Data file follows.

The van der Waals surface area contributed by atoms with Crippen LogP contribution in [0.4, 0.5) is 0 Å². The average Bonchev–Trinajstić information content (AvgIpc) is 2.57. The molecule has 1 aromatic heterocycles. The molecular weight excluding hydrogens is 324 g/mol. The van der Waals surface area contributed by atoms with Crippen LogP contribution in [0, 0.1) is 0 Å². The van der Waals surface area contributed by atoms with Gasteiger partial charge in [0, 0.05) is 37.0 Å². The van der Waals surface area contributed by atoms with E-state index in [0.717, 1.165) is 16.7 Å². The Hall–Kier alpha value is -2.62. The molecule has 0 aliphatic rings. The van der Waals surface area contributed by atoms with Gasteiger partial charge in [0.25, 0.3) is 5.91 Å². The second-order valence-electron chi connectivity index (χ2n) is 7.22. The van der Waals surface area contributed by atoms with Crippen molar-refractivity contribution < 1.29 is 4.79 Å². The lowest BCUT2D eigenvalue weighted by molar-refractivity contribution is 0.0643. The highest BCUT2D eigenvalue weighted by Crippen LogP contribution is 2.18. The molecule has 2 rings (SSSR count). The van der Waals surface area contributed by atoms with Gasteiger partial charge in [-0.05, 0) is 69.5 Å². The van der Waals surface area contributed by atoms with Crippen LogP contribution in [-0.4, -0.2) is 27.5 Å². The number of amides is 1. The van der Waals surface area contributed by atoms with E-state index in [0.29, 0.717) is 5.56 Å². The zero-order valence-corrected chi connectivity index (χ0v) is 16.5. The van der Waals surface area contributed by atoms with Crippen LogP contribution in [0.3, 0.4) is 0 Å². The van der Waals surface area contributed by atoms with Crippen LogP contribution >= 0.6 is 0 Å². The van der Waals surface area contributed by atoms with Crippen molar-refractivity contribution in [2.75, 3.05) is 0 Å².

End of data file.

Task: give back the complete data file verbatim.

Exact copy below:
The van der Waals surface area contributed by atoms with Crippen LogP contribution in [0.4, 0.5) is 0 Å². The average Bonchev–Trinajstić information content (AvgIpc) is 2.57. The molecule has 1 aromatic heterocycles. The molecular weight excluding hydrogens is 324 g/mol. The van der Waals surface area contributed by atoms with Crippen LogP contribution in [0, 0.1) is 0 Å². The van der Waals surface area contributed by atoms with Gasteiger partial charge in [0, 0.05) is 37.0 Å². The van der Waals surface area contributed by atoms with E-state index in [0.717, 1.165) is 16.7 Å². The Hall–Kier alpha value is -2.62. The molecule has 0 aliphatic rings. The van der Waals surface area contributed by atoms with Gasteiger partial charge in [0.25, 0.3) is 5.91 Å². The second-order valence-electron chi connectivity index (χ2n) is 7.22. The van der Waals surface area contributed by atoms with Crippen molar-refractivity contribution < 1.29 is 4.79 Å². The lowest BCUT2D eigenvalue weighted by molar-refractivity contribution is 0.0643. The highest BCUT2D eigenvalue weighted by Crippen LogP contribution is 2.18. The molecule has 2 rings (SSSR count). The van der Waals surface area contributed by atoms with Gasteiger partial charge in [-0.05, 0) is 69.5 Å². The van der Waals surface area contributed by atoms with Crippen LogP contribution in [-0.4, -0.2) is 27.5 Å². The number of amides is 1. The van der Waals surface area contributed by atoms with E-state index in [0.29, 0.717) is 5.56 Å². The zero-order valence-corrected chi connectivity index (χ0v) is 16.5. The van der Waals surface area contributed by atoms with Crippen LogP contribution in [0.3, 0.4) is 0 Å². The van der Waals surface area contributed by atoms with Crippen LogP contribution >= 0.6 is 0 Å². The van der Waals surface area contributed by atoms with Crippen molar-refractivity contribution in [2.75, 3.05) is 0 Å².